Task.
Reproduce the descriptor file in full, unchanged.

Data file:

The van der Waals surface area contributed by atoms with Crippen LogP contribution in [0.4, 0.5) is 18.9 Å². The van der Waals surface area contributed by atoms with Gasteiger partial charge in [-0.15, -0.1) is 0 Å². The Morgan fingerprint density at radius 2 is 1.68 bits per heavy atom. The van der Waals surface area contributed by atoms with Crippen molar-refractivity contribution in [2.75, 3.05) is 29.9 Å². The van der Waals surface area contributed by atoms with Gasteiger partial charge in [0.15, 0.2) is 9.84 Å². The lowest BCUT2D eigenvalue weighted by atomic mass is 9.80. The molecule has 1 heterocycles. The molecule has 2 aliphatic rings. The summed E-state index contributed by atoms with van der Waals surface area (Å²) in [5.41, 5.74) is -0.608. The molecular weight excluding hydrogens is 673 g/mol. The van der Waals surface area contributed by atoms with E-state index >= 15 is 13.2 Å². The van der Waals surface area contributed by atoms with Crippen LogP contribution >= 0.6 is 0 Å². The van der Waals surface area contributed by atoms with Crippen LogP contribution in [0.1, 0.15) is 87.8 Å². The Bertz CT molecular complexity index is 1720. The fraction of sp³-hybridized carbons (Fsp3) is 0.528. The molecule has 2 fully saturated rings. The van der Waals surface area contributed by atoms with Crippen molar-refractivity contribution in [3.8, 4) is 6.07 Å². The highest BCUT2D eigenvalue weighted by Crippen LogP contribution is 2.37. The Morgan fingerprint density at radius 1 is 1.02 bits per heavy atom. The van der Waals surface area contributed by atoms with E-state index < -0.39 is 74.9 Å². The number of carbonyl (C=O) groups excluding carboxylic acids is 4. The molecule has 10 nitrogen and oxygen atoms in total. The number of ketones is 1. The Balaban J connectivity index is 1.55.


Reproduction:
The van der Waals surface area contributed by atoms with Crippen LogP contribution in [0.4, 0.5) is 18.9 Å². The van der Waals surface area contributed by atoms with Gasteiger partial charge in [-0.15, -0.1) is 0 Å². The Morgan fingerprint density at radius 2 is 1.68 bits per heavy atom. The van der Waals surface area contributed by atoms with Crippen molar-refractivity contribution in [2.75, 3.05) is 29.9 Å². The van der Waals surface area contributed by atoms with Gasteiger partial charge in [0.15, 0.2) is 9.84 Å². The lowest BCUT2D eigenvalue weighted by atomic mass is 9.80. The molecule has 1 heterocycles. The molecule has 2 aliphatic rings. The summed E-state index contributed by atoms with van der Waals surface area (Å²) in [5.41, 5.74) is -0.608. The molecular weight excluding hydrogens is 673 g/mol. The van der Waals surface area contributed by atoms with E-state index >= 15 is 13.2 Å². The van der Waals surface area contributed by atoms with Crippen LogP contribution >= 0.6 is 0 Å². The van der Waals surface area contributed by atoms with Crippen LogP contribution in [0.1, 0.15) is 87.8 Å². The Bertz CT molecular complexity index is 1720. The fraction of sp³-hybridized carbons (Fsp3) is 0.528. The molecule has 2 fully saturated rings. The van der Waals surface area contributed by atoms with Crippen molar-refractivity contribution in [3.8, 4) is 6.07 Å². The highest BCUT2D eigenvalue weighted by Crippen LogP contribution is 2.37. The Morgan fingerprint density at radius 1 is 1.02 bits per heavy atom. The van der Waals surface area contributed by atoms with E-state index < -0.39 is 74.9 Å². The number of carbonyl (C=O) groups excluding carboxylic acids is 4. The molecule has 10 nitrogen and oxygen atoms in total. The number of ketones is 1. The Balaban J connectivity index is 1.55.